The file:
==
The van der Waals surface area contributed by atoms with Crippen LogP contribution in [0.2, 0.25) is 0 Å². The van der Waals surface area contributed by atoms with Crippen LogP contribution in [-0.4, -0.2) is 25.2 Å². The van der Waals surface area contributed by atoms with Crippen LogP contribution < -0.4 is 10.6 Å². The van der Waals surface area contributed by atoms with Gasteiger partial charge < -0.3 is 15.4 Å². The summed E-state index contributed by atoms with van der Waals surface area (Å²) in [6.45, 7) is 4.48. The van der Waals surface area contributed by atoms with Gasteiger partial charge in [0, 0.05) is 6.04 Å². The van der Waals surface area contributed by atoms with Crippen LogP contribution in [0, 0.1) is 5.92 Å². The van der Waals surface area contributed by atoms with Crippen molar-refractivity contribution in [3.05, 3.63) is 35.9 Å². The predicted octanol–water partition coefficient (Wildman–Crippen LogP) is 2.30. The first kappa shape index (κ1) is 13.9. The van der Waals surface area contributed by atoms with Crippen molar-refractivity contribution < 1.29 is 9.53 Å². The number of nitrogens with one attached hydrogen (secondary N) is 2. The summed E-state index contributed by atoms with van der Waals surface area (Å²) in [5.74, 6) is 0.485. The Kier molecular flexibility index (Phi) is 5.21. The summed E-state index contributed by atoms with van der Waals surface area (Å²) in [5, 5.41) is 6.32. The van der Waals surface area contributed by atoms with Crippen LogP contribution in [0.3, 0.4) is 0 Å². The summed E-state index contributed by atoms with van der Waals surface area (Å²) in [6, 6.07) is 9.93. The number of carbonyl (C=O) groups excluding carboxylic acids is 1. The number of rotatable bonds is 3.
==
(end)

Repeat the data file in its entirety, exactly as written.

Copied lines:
The van der Waals surface area contributed by atoms with Crippen LogP contribution in [0.2, 0.25) is 0 Å². The van der Waals surface area contributed by atoms with Crippen LogP contribution in [-0.4, -0.2) is 25.2 Å². The van der Waals surface area contributed by atoms with Crippen LogP contribution < -0.4 is 10.6 Å². The van der Waals surface area contributed by atoms with Gasteiger partial charge < -0.3 is 15.4 Å². The summed E-state index contributed by atoms with van der Waals surface area (Å²) in [6.45, 7) is 4.48. The van der Waals surface area contributed by atoms with Gasteiger partial charge in [0, 0.05) is 6.04 Å². The van der Waals surface area contributed by atoms with Crippen LogP contribution in [0, 0.1) is 5.92 Å². The van der Waals surface area contributed by atoms with Crippen molar-refractivity contribution in [3.05, 3.63) is 35.9 Å². The predicted octanol–water partition coefficient (Wildman–Crippen LogP) is 2.30. The first kappa shape index (κ1) is 13.9. The van der Waals surface area contributed by atoms with Crippen molar-refractivity contribution < 1.29 is 9.53 Å². The number of nitrogens with one attached hydrogen (secondary N) is 2. The summed E-state index contributed by atoms with van der Waals surface area (Å²) in [5.74, 6) is 0.485. The Kier molecular flexibility index (Phi) is 5.21. The summed E-state index contributed by atoms with van der Waals surface area (Å²) in [5, 5.41) is 6.32. The van der Waals surface area contributed by atoms with Crippen LogP contribution in [0.3, 0.4) is 0 Å². The summed E-state index contributed by atoms with van der Waals surface area (Å²) in [6, 6.07) is 9.93. The number of carbonyl (C=O) groups excluding carboxylic acids is 1. The number of rotatable bonds is 3.